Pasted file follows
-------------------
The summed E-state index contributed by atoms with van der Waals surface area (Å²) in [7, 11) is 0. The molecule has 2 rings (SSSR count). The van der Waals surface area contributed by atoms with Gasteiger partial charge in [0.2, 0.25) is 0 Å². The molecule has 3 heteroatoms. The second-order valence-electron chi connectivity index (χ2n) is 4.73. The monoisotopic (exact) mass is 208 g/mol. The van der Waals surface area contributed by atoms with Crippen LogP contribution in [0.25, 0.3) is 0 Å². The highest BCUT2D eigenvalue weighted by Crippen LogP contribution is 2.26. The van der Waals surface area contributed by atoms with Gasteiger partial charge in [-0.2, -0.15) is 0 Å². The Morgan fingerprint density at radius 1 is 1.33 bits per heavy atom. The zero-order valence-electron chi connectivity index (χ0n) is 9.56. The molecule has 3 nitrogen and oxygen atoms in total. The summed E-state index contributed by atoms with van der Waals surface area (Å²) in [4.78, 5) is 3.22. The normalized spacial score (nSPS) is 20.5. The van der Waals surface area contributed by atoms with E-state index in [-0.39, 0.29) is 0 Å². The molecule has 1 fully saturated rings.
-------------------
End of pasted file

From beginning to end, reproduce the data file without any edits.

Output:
The summed E-state index contributed by atoms with van der Waals surface area (Å²) in [7, 11) is 0. The molecule has 2 rings (SSSR count). The van der Waals surface area contributed by atoms with Gasteiger partial charge in [0.2, 0.25) is 0 Å². The molecule has 3 heteroatoms. The second-order valence-electron chi connectivity index (χ2n) is 4.73. The monoisotopic (exact) mass is 208 g/mol. The van der Waals surface area contributed by atoms with Crippen LogP contribution in [0.25, 0.3) is 0 Å². The highest BCUT2D eigenvalue weighted by Crippen LogP contribution is 2.26. The van der Waals surface area contributed by atoms with Gasteiger partial charge in [-0.2, -0.15) is 0 Å². The Morgan fingerprint density at radius 1 is 1.33 bits per heavy atom. The zero-order valence-electron chi connectivity index (χ0n) is 9.56. The molecule has 3 nitrogen and oxygen atoms in total. The summed E-state index contributed by atoms with van der Waals surface area (Å²) in [4.78, 5) is 3.22. The normalized spacial score (nSPS) is 20.5. The van der Waals surface area contributed by atoms with E-state index in [-0.39, 0.29) is 0 Å². The molecule has 1 fully saturated rings.